Two female Boophilus annulatus were collected from capybara (Hydrochaeris hydrochaeris) from Ribeirão Preto, Western plateau of SP, in August of 1996. This tick is known as a vector of Babesia bigemina, the pathogen of Texas cattle fever1 2 21.

Many specimens of Boophilus microplus were collected from capybaras in Ribeirão Preto, deer (Blastocerus dichotomus) from Presidente Epitácio, horses from Altinópolis, a dog in Serrana and cattle (Bos taurus and Bos indicus) in the localities of Cajurú, Conceição das Alagoas, São Sebastião do Paraiso, Jacuí and Jaboticabal in the Western plateau of SP and MG. Boophilus microplus were also collected from deer (Blastocerus dichotomus), and coati (Nasua nasua). This tick can be found in South and Central America, Australia, Africa and Taiwan. It is mostly a cattle ectoparasite. However, it can also be found in horses, sheep (Ovis aries), goats (Capra hircus), and wild mammals14. Boophilus microplus produces massive infestations, spoiling nutrients and causing anemia as well as malnutrition in animals. This tick is also the primary vector of babesiosis in cattle, caused by Babesia bigemina, and anaplasmosis, caused by the intracellular bacteria Anaplasma marginale that infect a variety of wild and domestic ungulates21.

Specimens of Rhipicephalus sanguineus were collected from dogs in Jaboticabal and in Cravinhos on the Western plateau of SP. This tick is a cosmopolitan dog ectoparasite1 . Rhipicephalus sanguineus is recognized as an important transmitter of microorganisms from dog to man, such as Rickettsia rhipicephali, the causative of spotted fever, and Rickettsia conorii, the causative of boutonneuse fever12. It is also the vector of Ehrlichia canis that causes ehrlichiosis in domestic mammals27. Arboviruses such as the Reoviridae Orbivirus Wad Medani, and the Bunyaviridae Nairovirus Thogoto and Dera Ghazi Khan were isolated from Rhipicephalus sanguineus3 10 21.

Lyme disease, caused by the spirochete Borrelia burgdorferi, has been described in Brazil since 199026. There is no report of isolation of Borrelia burgdorferi in Brazil and the cases were confirmed by serologic methods. The infection can produce fever, headache, malaise, skin erythema migrans, multiple annular lesions and lymphadenopathy as early clinical manifestations. Arthritis and chronic neurologic manifestations can start months to years after the acute disease. About 95% of 24 cases of Lyme disease studied in Brazil lived or visited forested areas probably inhabited by small wild mammals. Some of the Lyme-disease patients used to ride horses and others played with dogs infested by ticks. The ticks Ixodes loricatus, Ixodes didelphidis, Amblyomma cajennense, Amblyomma aureolatum and Rhipicephalus sanguineus were captured from marsupials and rodents living in a locality where there occurred human cases of Lyme disease. However, infection by Borrelia was not investigated in these ticks26.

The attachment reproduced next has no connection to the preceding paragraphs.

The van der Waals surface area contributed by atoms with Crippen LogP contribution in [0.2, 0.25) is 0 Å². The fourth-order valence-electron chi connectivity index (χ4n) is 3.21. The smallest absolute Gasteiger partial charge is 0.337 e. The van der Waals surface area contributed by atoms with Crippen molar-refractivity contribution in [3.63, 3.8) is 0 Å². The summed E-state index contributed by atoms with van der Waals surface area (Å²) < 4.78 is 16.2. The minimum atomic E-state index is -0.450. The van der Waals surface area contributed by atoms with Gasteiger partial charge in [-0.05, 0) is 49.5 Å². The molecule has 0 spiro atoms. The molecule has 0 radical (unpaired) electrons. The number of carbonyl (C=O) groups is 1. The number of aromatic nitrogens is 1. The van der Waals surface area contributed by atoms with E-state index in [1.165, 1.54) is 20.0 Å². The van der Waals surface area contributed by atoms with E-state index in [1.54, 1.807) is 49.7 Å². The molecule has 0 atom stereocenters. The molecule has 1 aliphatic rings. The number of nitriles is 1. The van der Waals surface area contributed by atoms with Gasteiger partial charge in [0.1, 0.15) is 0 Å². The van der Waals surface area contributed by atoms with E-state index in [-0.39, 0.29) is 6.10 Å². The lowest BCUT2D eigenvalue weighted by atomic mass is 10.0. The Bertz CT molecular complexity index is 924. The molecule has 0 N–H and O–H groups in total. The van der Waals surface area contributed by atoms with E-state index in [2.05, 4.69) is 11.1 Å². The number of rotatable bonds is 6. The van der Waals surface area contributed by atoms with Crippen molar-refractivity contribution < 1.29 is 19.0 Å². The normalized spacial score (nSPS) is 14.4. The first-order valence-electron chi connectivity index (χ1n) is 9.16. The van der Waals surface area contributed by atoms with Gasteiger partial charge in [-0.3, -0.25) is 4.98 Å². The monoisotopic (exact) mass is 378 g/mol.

Relapsing fever caused by spirochetes of the genus Borrelia23 25, and ehrlichiosis caused by the bacteria Ehrlichia chafeensis, could be also transmitted by ticks in Brazil27. It is also probable that tick arboviruses can cause human disease in Brazil.

The variety of species found in our study, which include specimens collected in an extensive area of Brazil and from a large variety of wild and domestic animals, shows the vital importance of this parasite. Tick species collected in our study, such as Anocentor nitens, Amblyomma cajennense, Rhipicephalus sanguineus, and Boophilus microplus, are known to disseminate parasites in domestic animals of the Southeast and Mid-West regions of Brazil4 5 17. These ticks are known transmitters of microorganisms including protozoa, bacteria and viruses, and offer risk to man due to the close contact with domestic animals. Wild mammals, mainly capybaras and deer, infested by ticks and living in close contact with cattle, horses and dogs, offer the risk of transmission of wild zoonosis to these domestic animals and to man. Further studies on tick microorganism infections, tick density or seasonal activity, carried out in different areas of the country, are necessary in order to better elucidate the importance of human tick-borne diseases in Brazil.

 

ACKNOWLEDGEMENTS

We are grateful to Dr. Jean Louis Camicas of the Laboratoire Epidémiologie des Maladies à Vecteurs of ORSTOM (L'Institut français de recherche scientifique pour le dévéloppement en coopération), Montpellier, France, for help on tick taxonomy. We are also grateful to Dr.Roy Larson and Dr. Robert Shope for review of the manuscript.

 

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1. Unidade Multidepartamental de Pesquisa em Virologia, Faculdade de Medicina de Ribeirão Preto, Universidade de São Paulo, Ribeirão Preto, SP; 2. Instituto Adolfo Lutz de São Paulo, São Paulo, SP; 3. Departamento de Patologia Veterinária, Faculdade de Ciências Agrárias e Veterinárias de Jaboticabal, Universidade Estadual Paulista, Jaboticabal, SP.
Financial support: São Paulo State Government Research Agency (FAPESP).
Address to: Prof. Luiz Tadeu M. Figueiredo. Unidade Multidepartamental de Pesquisa em Virologia/FMRP/USP. Av. Bandeirantes 3900, 14049-900 Ribeirão Preto, SP, Brazil.
Tel: 55 16 633-0436, Fax: 55 16 633-6695.
E-Mail: ltmfigue@fmrp.usp.br
Recebido para publicação em 21/12/98.